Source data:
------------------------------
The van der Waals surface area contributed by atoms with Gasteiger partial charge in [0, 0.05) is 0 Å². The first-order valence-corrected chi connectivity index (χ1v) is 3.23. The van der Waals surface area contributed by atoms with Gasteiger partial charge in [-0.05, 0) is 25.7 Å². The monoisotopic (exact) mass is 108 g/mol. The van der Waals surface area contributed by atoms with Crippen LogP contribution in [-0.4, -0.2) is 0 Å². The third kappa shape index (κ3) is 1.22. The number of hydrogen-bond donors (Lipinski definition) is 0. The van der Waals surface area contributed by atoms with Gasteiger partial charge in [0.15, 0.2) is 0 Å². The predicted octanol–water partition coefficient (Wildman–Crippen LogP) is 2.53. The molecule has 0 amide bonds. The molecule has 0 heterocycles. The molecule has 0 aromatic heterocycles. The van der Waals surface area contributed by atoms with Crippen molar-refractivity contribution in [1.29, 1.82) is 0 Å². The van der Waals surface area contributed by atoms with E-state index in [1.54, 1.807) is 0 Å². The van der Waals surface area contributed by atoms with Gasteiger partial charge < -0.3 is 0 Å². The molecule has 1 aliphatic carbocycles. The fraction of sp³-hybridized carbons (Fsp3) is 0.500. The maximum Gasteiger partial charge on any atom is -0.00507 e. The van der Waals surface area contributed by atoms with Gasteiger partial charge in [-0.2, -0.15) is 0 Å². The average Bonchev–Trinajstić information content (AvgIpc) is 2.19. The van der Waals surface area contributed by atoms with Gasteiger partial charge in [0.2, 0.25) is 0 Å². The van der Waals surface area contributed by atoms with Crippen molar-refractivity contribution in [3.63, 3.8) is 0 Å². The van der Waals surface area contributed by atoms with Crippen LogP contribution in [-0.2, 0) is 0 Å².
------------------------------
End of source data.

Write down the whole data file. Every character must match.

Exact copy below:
The van der Waals surface area contributed by atoms with Gasteiger partial charge in [0, 0.05) is 0 Å². The first-order valence-corrected chi connectivity index (χ1v) is 3.23. The van der Waals surface area contributed by atoms with Gasteiger partial charge in [-0.05, 0) is 25.7 Å². The monoisotopic (exact) mass is 108 g/mol. The van der Waals surface area contributed by atoms with Crippen LogP contribution in [-0.4, -0.2) is 0 Å². The third kappa shape index (κ3) is 1.22. The number of hydrogen-bond donors (Lipinski definition) is 0. The van der Waals surface area contributed by atoms with Gasteiger partial charge in [0.15, 0.2) is 0 Å². The predicted octanol–water partition coefficient (Wildman–Crippen LogP) is 2.53. The molecule has 0 amide bonds. The molecule has 0 heterocycles. The molecule has 0 aromatic heterocycles. The van der Waals surface area contributed by atoms with Crippen molar-refractivity contribution in [1.29, 1.82) is 0 Å². The van der Waals surface area contributed by atoms with E-state index in [1.54, 1.807) is 0 Å². The van der Waals surface area contributed by atoms with Gasteiger partial charge < -0.3 is 0 Å². The molecule has 1 aliphatic carbocycles. The fraction of sp³-hybridized carbons (Fsp3) is 0.500. The maximum Gasteiger partial charge on any atom is -0.00507 e. The van der Waals surface area contributed by atoms with Gasteiger partial charge in [-0.2, -0.15) is 0 Å². The average Bonchev–Trinajstić information content (AvgIpc) is 2.19. The van der Waals surface area contributed by atoms with Gasteiger partial charge in [0.2, 0.25) is 0 Å². The van der Waals surface area contributed by atoms with Crippen molar-refractivity contribution in [3.63, 3.8) is 0 Å². The van der Waals surface area contributed by atoms with Crippen LogP contribution in [-0.2, 0) is 0 Å².